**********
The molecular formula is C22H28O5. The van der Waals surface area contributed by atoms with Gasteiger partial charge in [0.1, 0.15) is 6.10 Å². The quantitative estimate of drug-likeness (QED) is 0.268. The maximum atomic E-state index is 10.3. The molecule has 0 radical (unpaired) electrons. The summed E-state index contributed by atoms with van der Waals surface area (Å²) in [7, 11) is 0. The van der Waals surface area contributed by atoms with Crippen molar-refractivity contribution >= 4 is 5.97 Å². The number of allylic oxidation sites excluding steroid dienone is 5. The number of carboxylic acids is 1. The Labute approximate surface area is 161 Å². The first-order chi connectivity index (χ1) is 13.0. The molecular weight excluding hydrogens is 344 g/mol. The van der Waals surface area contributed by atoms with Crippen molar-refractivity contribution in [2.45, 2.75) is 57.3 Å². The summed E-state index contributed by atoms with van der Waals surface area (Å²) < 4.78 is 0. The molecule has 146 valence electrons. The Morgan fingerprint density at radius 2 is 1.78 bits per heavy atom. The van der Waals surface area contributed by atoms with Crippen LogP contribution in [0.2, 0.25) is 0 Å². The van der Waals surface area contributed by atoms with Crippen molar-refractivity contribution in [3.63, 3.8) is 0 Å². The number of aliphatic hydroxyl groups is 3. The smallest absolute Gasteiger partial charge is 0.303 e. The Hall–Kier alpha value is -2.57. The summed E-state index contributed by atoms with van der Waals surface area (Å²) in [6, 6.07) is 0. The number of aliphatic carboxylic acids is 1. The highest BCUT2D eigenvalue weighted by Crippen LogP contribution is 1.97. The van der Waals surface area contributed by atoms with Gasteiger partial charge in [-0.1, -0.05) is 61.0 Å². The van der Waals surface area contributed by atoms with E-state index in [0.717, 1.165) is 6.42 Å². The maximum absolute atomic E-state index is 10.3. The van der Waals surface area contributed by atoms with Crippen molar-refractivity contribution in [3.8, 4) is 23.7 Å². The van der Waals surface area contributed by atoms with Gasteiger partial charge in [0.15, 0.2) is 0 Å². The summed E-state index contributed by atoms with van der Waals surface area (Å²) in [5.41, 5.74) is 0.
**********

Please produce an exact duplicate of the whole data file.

The molecular formula is C22H28O5. The van der Waals surface area contributed by atoms with Gasteiger partial charge in [0.1, 0.15) is 6.10 Å². The quantitative estimate of drug-likeness (QED) is 0.268. The maximum atomic E-state index is 10.3. The molecule has 0 radical (unpaired) electrons. The summed E-state index contributed by atoms with van der Waals surface area (Å²) in [7, 11) is 0. The van der Waals surface area contributed by atoms with Crippen molar-refractivity contribution >= 4 is 5.97 Å². The number of allylic oxidation sites excluding steroid dienone is 5. The number of carboxylic acids is 1. The Labute approximate surface area is 161 Å². The first-order chi connectivity index (χ1) is 13.0. The molecular weight excluding hydrogens is 344 g/mol. The van der Waals surface area contributed by atoms with Crippen molar-refractivity contribution in [2.45, 2.75) is 57.3 Å². The summed E-state index contributed by atoms with van der Waals surface area (Å²) < 4.78 is 0. The molecule has 146 valence electrons. The Morgan fingerprint density at radius 2 is 1.78 bits per heavy atom. The van der Waals surface area contributed by atoms with Crippen LogP contribution in [0.2, 0.25) is 0 Å². The van der Waals surface area contributed by atoms with Crippen molar-refractivity contribution in [3.63, 3.8) is 0 Å². The number of aliphatic hydroxyl groups is 3. The smallest absolute Gasteiger partial charge is 0.303 e. The Hall–Kier alpha value is -2.57. The summed E-state index contributed by atoms with van der Waals surface area (Å²) in [6, 6.07) is 0. The number of aliphatic carboxylic acids is 1. The highest BCUT2D eigenvalue weighted by Crippen LogP contribution is 1.97. The van der Waals surface area contributed by atoms with Gasteiger partial charge in [-0.1, -0.05) is 61.0 Å². The van der Waals surface area contributed by atoms with E-state index in [0.717, 1.165) is 6.42 Å². The maximum absolute atomic E-state index is 10.3. The van der Waals surface area contributed by atoms with Crippen molar-refractivity contribution in [3.8, 4) is 23.7 Å². The van der Waals surface area contributed by atoms with Gasteiger partial charge in [0.15, 0.2) is 0 Å². The summed E-state index contributed by atoms with van der Waals surface area (Å²) in [5.41, 5.74) is 0.